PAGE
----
4. “I was the last person hired, so I was the first laid off…” Unless you are in the plumbers or steelworkers union, last person hired doesn’t get fired first—unless that person is not better than the other person. “This is a convenient excuse that is pitiful sounding,” said Mr. Tolan. “The perception of the headhunter or hiring manager you’re speaking to will believe you were expendable if it was a layoff. If it was duplicity or redundancy due to a merger, then this could be acceptable. If no merger, you will need a better reason for why you were the one let go,” he said. “Have a reasonable explanation — even if it means throwing yourself under the bus by admitting you were not doing the job you could have done because you were unhappy and wanted to leave is a better statement.”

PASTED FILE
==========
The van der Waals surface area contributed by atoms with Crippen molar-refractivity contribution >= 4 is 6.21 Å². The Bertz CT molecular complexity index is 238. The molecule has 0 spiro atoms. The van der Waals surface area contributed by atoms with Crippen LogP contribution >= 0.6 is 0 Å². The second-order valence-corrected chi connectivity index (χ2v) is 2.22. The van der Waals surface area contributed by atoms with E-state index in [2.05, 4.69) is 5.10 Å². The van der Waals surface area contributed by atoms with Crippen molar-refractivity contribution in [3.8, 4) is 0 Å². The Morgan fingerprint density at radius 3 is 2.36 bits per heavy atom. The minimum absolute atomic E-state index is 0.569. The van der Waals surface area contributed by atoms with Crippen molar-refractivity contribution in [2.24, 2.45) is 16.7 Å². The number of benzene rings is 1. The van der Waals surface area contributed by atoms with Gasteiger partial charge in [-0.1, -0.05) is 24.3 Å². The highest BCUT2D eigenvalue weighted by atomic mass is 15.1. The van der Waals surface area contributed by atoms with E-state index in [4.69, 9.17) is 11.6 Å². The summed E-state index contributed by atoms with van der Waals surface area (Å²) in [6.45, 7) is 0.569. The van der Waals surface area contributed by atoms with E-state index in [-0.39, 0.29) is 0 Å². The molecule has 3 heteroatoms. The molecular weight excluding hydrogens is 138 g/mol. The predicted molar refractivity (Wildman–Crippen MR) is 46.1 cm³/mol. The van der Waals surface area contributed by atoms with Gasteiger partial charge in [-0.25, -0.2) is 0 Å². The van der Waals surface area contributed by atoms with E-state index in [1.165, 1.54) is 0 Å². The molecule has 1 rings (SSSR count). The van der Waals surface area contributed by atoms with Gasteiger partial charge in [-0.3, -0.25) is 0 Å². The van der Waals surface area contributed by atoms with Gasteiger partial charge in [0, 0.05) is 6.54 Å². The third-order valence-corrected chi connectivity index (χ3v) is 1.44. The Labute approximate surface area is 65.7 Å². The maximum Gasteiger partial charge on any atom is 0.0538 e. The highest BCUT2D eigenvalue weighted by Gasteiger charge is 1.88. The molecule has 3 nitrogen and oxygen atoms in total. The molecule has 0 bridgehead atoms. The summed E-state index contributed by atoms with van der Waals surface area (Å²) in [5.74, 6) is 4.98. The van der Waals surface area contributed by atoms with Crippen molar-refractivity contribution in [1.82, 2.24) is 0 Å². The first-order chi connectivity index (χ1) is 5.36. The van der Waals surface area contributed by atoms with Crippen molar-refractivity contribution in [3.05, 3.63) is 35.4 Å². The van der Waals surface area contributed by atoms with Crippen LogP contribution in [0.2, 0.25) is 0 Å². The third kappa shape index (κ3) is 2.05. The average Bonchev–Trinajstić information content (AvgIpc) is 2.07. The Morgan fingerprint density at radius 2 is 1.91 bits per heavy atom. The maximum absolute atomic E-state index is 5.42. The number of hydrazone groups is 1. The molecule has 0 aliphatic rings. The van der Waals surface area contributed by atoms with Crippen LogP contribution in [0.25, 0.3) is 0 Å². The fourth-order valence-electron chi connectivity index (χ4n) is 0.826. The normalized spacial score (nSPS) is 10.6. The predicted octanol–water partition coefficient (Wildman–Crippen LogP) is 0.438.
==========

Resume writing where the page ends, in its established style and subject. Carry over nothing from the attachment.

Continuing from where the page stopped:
5. “I quit because I didn’t like the direction the company was going.” This response suggests you know more than the executives running the company or that you have some crystal ball predicting the future. Give a clear reason, not an opinion.
Russ Riendeau works with key decision-makers to identify and deliver talent acquisition solutions that align with leadership expectations. Earlier this year, Mr. Riendeau left Jobplex, a DHR International company, to start New Frontier Search Co. in Lake Barrington, IL. He previously operated his own firm, East Wing Group, for 14 years before Jobplex acquired it four years ago.
6. “I don’t like to interview on company time.” Our entire constitution is built around people interviewing for new jobs while remaining in their current one. “It’s healthy, logical and accepted policy in business today,” said Mr. Riendeau.
7. “My situation is unique.” No, it is not unique. It happens — whatever happened to you — happened to the person next to you sitting in traffic. There are no new situations in business hirings and firings. Just different versions. Speak the truth and the truth will set you on a final interview!